Big news: We’re the proud owners of a shiny new SOC 2 Type I Report!
Completing a SOC audit is a huge deal for Saas start-ups like us. The output of a SOC audit – a SOC report – verifies the strength of our business and data security protocols and offers a competitive advantage by establishing credibility and trustworthiness as a service provider. Even though we already knew we were great, our SOC report now evidences that we have our data – and our customer’s data – on lock.
What’s a SOC?
System and Organization Controls (SOC) are internal control reports on the security of the services and protocols of a service organization. They provide valuable information that prospective and current users need to assess and address the risks associated with an outsourced service.
Think of it like this: Any time a client decides whether to work with AgentSync, they also need to confirm that in doing so, we won’t pose any unnecessary risk to their own business.
Without the SOC audit, clients might ask to review sensitive information, such as our policies, processes, and procedures related to anything from business continuity or disaster recovery to our information security policies, password policies, infrastructure diagrams, and the list goes on. It isn’t in our best interest to share this information with every prospect, however, because it opens us up to risk by showing others how we keep AgentSync secure and how we protect ourselves. We don’t want anyone using that information to undermine the effectiveness of our security services!
The answer to this dilemma: SOC reports.
SOC reports enable a third-party auditor to assess our controls and determine whether they encountered any failures, without us advertising the details of those controls to every single prospective client. This allows companies to feel confident that service providers operate in an ethical and compliant manner while simultaneously protecting the effectiveness of those controls.
SOC 1 vs. SOC 2, Why we chose to forgo a SOC 1, and Type I vs. Type II
Fortunately for us audit nerds, there’s a whole suite of SOC for service organizations: SOC 1, SOC 2, SOC 3, and more recently, SOC for Cybersecurity. Let’s look specifically at SOC 1 and SOC 2.
- A SOC 1 report is for service organizations that impact or may impact their clients’ financial reporting.
- A SOC 2 report is for service organizations that hold, store, or process information of their clients, but isn’t significant to financial reporting (e.g., would not affect their income statement or balance sheet).
The SOC 1 report does not apply to AgentSync, as our clients do not rely on us as the basis of their financial reporting. So, we have our SOC 2 (which reports on controls at a service organization relevant to security, availability, processing integrity, confidentiality, or privacy).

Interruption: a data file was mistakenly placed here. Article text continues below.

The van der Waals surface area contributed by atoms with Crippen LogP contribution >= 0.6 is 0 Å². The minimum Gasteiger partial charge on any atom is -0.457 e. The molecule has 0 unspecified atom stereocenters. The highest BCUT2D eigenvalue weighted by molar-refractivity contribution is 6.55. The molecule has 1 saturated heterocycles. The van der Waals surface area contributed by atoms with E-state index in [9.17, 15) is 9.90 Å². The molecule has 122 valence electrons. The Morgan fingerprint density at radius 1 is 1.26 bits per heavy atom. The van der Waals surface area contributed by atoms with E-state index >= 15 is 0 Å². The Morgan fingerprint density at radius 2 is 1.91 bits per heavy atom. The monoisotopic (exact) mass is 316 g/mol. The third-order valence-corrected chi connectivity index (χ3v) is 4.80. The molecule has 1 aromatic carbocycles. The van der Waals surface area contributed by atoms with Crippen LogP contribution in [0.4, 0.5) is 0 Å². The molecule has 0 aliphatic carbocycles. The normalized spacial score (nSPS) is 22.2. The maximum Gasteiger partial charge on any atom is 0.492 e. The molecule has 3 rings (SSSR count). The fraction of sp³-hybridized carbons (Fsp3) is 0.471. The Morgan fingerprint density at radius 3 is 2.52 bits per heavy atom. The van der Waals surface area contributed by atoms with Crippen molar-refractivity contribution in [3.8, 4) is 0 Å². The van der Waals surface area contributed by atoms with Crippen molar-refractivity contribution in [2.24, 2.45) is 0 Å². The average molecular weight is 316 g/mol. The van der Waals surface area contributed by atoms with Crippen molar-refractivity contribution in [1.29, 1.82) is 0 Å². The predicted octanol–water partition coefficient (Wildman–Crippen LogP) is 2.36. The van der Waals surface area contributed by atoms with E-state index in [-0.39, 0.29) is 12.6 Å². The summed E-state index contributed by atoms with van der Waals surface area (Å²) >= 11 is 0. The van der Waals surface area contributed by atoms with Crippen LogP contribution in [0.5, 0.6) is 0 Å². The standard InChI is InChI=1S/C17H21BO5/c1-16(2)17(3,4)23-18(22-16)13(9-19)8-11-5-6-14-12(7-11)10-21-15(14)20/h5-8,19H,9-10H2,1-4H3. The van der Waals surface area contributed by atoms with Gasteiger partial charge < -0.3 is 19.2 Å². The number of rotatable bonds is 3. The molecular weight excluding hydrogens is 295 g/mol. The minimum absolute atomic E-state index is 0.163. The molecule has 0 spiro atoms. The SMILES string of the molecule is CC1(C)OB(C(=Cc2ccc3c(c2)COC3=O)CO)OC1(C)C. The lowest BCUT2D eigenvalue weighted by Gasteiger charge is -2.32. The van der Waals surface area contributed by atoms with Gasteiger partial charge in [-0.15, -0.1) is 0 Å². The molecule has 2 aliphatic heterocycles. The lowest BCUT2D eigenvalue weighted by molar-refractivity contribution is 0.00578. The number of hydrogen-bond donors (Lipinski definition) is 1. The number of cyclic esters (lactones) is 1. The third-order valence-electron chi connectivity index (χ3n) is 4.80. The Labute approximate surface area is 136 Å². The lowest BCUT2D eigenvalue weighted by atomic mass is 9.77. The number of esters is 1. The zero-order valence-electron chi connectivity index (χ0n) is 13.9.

Additionally, many of these reports have a Type I, which is a point in time report on the fairness of the presentation of the service organization’s system and the suitability of the controls to achieve the related control objectives included in the description as of a specified date.
Type I reports are usually followed by a Type II, which reports on the fairness of the description of the service organization’s system and the suitability of the controls to achieve the related objectives included in the description throughout a specified period.
So, a Type I stands up the procedures and controls we have put in place at a given time, while a Type II is through an audit period and provides evidence of how an organization operated its controls over a period of time (typically not less than 6 months). Our current report is a SOC 2 Type I report, which means that we can look forward to a Type II report shortly.
Who can see our SOC?
These reports are intended to meet the needs of a broad range of users who need information and assurance about the controls at a service organization. They detail security, availability, and processing integrity of the systems the service organization uses to process users’ data and the confidentiality and privacy of the information processed by these systems and can play an important role in:
- Oversight of the organization
- Vendor management programs
- Internal corporate governance and risk management processes
- Regulatory oversight
You can read more about SOC certification from the American Institute of CPAs for additional context: https://www.aicpa.org/SOC
While we’re very excited about our SOC report, we have a couple of requirements for how and when it can be shared. If you’re unsure as to whether you meet the qualifications to view our SOC report, reach out to your sales representative or customer success manager.